The Governor’s Budget Puts Forward a Variety of Policy Proposals. The Governor’s budget includes a variety of policy proposals, seeking to achieve a range of policy outcomes. By doing so in January, the Legislature can engage in a robust conversation about key choices that will influence the state’s budget structure into future years.

Governor’s Proposals Put the Budget on Better Footing. The Governor proposes using a significant portion of discretionary resources to pay down state debts and liabilities. Further, he proposes the state build additional reserves and focuses new spending commitments on one‑time purposes. These proposals put the budget on better footing to withstand a future budget problem as a result of a recession or another crisis. As the Governor has put it, these proposals improve the budget’s resilience.

Building More Reserves Than Proposed by the Governor Would Be Prudent. If the Legislature makes roughly $3 billion in new ongoing commitments, but wants to minimize potential reductions to ongoing programs in a recession, building more reserves now would be prudent. We offer a variety of options for achieving this goal, including building more cash reserves or prepaying retirement liabilities. Because we also agree with the Governor’s approach to use a significant portion of discretionary resources to pay down debt, increasing reserves above the level proposed by the Governor would require reducing proposed one‑time programmatic spending.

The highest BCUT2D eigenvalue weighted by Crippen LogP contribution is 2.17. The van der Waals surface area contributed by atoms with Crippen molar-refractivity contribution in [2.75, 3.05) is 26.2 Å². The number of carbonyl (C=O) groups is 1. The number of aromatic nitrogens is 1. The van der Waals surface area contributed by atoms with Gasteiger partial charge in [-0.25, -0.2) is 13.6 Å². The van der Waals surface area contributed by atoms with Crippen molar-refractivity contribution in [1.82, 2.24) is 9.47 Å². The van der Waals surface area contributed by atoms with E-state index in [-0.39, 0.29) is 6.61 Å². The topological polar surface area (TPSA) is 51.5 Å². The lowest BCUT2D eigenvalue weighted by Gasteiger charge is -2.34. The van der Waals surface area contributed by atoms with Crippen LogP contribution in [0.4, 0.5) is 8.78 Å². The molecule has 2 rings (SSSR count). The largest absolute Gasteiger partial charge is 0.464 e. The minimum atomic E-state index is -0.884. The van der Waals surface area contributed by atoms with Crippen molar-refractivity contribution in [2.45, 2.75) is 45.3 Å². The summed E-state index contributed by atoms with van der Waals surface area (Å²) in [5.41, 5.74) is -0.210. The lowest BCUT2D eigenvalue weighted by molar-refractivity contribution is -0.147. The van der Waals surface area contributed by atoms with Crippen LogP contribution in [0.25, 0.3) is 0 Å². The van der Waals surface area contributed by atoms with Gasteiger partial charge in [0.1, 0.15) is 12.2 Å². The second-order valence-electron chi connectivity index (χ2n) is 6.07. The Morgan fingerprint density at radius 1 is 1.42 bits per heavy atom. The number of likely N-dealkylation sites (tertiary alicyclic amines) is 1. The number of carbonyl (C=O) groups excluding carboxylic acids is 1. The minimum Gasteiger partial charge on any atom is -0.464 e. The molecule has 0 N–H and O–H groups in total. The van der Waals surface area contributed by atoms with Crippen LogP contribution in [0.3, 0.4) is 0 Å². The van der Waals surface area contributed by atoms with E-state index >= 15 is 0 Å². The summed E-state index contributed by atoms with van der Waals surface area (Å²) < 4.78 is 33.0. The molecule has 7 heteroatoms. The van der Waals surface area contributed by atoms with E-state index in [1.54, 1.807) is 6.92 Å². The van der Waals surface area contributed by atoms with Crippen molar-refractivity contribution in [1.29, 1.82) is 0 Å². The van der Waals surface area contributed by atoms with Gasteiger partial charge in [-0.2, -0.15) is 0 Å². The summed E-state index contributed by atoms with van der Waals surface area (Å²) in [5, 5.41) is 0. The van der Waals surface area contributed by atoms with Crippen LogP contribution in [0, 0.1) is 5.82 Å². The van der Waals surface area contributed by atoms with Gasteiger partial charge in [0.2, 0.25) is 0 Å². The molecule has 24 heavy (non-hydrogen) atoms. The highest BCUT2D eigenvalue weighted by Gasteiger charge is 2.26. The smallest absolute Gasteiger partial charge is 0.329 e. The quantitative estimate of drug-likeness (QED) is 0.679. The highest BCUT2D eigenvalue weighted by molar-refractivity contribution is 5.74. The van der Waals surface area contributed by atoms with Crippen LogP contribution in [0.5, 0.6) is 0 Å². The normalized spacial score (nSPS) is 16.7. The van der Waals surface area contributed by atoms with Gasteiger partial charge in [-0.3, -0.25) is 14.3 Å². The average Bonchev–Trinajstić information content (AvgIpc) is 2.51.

Governor’s Debt Repayment Efforts Are Commendable, but Improvements Could Be Made. We think the Governor’s approach to devote a significant portion of available discretionary resources to paying down debt is commendable. That said, we have several suggestions for improving the Governor’s plan—alternatives that are likely to save the state more money and would put the state in an even better fiscal position. These suggestions fall into two areas:

  • Paying Down Retirement Liabilities. With respect to the Governor’s proposals on retirement liabilities, we suggest the Legislature (1) consider focusing state contributions on CalPERS, rather than CalSTRS, unfunded liability and (2) maximize General Fund savings when using General Fund resources.
  • Addressing Budgetary Borrowing. We have two recommendations regarding the Governor’s plan to address budgetary borrowing. First, we recommend the Legislature reject the Governor’s proposal to undo two payment deferrals and consider instead using these resources to build more cash reserves. Second, we recommend the Legislature pay down high‑interest liabilities, like retirement liabilities, instead of using $2.1 billion to repay outstanding special fund loans.